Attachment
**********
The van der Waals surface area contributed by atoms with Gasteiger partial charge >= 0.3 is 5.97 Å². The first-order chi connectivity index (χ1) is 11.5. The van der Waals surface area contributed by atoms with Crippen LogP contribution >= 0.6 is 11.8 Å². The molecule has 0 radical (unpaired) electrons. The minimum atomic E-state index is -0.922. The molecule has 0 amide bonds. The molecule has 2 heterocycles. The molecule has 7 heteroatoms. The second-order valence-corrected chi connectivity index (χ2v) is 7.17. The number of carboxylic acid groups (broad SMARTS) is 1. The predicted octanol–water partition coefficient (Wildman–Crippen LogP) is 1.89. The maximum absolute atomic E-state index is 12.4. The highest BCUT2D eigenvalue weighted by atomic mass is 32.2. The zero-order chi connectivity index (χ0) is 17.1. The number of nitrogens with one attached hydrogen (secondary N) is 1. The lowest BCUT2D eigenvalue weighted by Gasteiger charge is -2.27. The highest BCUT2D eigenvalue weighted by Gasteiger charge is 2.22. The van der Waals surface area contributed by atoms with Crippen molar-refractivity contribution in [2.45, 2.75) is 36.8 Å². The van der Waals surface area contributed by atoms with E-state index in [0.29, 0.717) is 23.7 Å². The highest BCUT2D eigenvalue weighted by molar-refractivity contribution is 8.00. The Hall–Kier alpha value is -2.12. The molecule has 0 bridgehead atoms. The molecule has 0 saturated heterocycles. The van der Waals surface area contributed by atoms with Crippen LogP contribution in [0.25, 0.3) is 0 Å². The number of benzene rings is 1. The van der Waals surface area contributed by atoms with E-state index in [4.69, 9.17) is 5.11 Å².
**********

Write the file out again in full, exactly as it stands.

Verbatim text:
The van der Waals surface area contributed by atoms with Gasteiger partial charge >= 0.3 is 5.97 Å². The first-order chi connectivity index (χ1) is 11.5. The van der Waals surface area contributed by atoms with Crippen LogP contribution >= 0.6 is 11.8 Å². The molecule has 0 radical (unpaired) electrons. The minimum atomic E-state index is -0.922. The molecule has 0 amide bonds. The molecule has 2 heterocycles. The molecule has 7 heteroatoms. The second-order valence-corrected chi connectivity index (χ2v) is 7.17. The number of carboxylic acid groups (broad SMARTS) is 1. The predicted octanol–water partition coefficient (Wildman–Crippen LogP) is 1.89. The maximum absolute atomic E-state index is 12.4. The highest BCUT2D eigenvalue weighted by atomic mass is 32.2. The zero-order chi connectivity index (χ0) is 17.1. The number of nitrogens with one attached hydrogen (secondary N) is 1. The lowest BCUT2D eigenvalue weighted by Gasteiger charge is -2.27. The highest BCUT2D eigenvalue weighted by Gasteiger charge is 2.22. The van der Waals surface area contributed by atoms with Crippen molar-refractivity contribution in [2.45, 2.75) is 36.8 Å². The van der Waals surface area contributed by atoms with E-state index in [0.29, 0.717) is 23.7 Å². The highest BCUT2D eigenvalue weighted by molar-refractivity contribution is 8.00. The Hall–Kier alpha value is -2.12. The molecule has 0 bridgehead atoms. The molecule has 0 saturated heterocycles. The van der Waals surface area contributed by atoms with Crippen LogP contribution in [0.25, 0.3) is 0 Å². The number of benzene rings is 1. The van der Waals surface area contributed by atoms with E-state index in [4.69, 9.17) is 5.11 Å².